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Prof. Claude Goldenberg
Claude Goldenberg is the Nomellini & Olivier Professor of Education, emeritus, at Stanford University. A native of Argentina, his areas of research center on promoting academic achievement among language minority students. He received his A.B. in history from Princeton University and M.A. and Ph.D. from Graduate School of Education, UCLA. He has taught junior high school in San Antonio, TX, and first grade in a bilingual elementary school in Los Angeles.
Goldenberg received the 1993 Albert J. Harris Award from the International Reading Association (now International Literacy Association) for an article describing improvements in early Spanish reading achievement at an elementary school where he taught first grade. His 2004 book Successful School Change: Creating Settings to Improve Teaching a Learning was the basis for the 2010 Best Research Award from Learning Forward. Goldenberg is also co-author of Promoting Academic Achievement among English Learners: A Guide to the Research (Corwin) and co-editor of Language and Literacy Development in Bilingual Settings (Guilford). He has directed studies of literacy development among English learners, school reform in largely language-minority schools, identifying elements of effective classroom instruction for English learners, and evaluation of an early literacy intervention in Rwanda.
Goldenberg was on the United States’ National Research Council’s Committee for the Prevention of Early Reading Difficulties in Young Children and on the National Literacy Panel, which synthesized research on literacy development among language-minority children and youth. More recently he chaired two international committees advising the Council for Higher Education in Israel on improvements in English education. He currently chairs a national research advisory panel on early childhood education for Arizona’s First Things First. He is an expert witness for the US Department of Justice on English Learner issues and serves on several boards related to children and education in Africa and the U.S.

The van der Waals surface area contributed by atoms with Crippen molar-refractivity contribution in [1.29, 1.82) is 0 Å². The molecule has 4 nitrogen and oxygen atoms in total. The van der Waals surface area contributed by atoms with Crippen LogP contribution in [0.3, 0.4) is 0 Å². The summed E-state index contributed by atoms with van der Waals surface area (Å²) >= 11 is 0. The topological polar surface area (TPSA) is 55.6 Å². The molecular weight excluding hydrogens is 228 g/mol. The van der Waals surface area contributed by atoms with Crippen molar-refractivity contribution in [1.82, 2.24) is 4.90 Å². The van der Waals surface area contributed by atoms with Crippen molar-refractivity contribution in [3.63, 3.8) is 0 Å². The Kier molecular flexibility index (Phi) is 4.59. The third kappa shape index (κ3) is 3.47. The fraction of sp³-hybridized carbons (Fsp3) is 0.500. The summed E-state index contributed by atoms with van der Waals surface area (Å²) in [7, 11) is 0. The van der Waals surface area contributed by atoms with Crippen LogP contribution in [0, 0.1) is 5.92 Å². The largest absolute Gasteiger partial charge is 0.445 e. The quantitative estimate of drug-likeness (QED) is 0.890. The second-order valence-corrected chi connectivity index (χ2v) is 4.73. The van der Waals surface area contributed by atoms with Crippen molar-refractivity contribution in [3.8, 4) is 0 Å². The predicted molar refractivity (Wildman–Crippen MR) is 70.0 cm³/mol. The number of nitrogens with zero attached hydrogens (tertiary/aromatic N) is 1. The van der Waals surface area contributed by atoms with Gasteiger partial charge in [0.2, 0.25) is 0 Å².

Prof. Paul Kei Matsuda
Paul Kei Matsuda is Professor of English and Director of Second Language Writing at Arizona State University, where he works closely with doctoral students specializing in second language writing from various disciplinary perspectives.
Paul is Founding Chair of the Symposium on Second Language Writing and Series Editor of the Parlor Press Series on Second Language Writing. Former President of the American Association for Applied Linguistics, he has also served as the founding chair of the CCCC Committee on Second Language Writing and the chair of the Nonnative English Speakers in TESOL (NNEST) Caucus.
Paul has published widely on various topics on language, writing and professional development in applied linguistics, rhetoric and composition and TESOL, and has received a number of prestigious awards for his publications. He has been invited to present keynote and plenary talks as well as lectures and workshops in various countries and regions, including: Australia, Bosnia and Herzegovina, China, Denmark, Germany, Guatemala, Hong Kong, Hungary, Indonesia, Israel, Italy, Japan, Kazakhstan, Korea, Malaysia, Mexico, New Zealand, Peru, the Philippines, Qatar, Singapore, Spain, Taiwan, Thailand, Turkey, United Arab Emirates, and throughout the United States.
In addition, he has held visiting professor positions at Chinese University of Hong Kong (Hong Kong), Henan University (China), Nagoya University (Japan), Nanjing University (China), Penn State University (USA), the University of Hong Kong (Hong Kong), Xidian University (China), Zhengzhou University (China), where he gave lectures and workshops and provided consultations for doctoral students and faculty members.
Prof. Paul Seedhouse
Paul Seedhouse is Professor of Applied Linguistics and Director of ilab: learn at Newcastle University, UK. Working with colleagues in Computing Science over 12 years, he has worked on 4 grants to use digital technology to teach users languages and cultural tasks simultaneously, resulting in the Linguacuisine and ENACT apps.
He has also had 5 grants from the IELTS consortium to study spoken interaction in the IELTS Speaking Test. He has published 9 books and over 70 articles and book chapters in the area of spoken interaction, applied linguistics and language teaching. His book The Interactional Architecture of the Language Classroom: A Conversation Analysis Perspective won the 2005 Modern Language Association of America Kenneth W. Mildenberger Prize.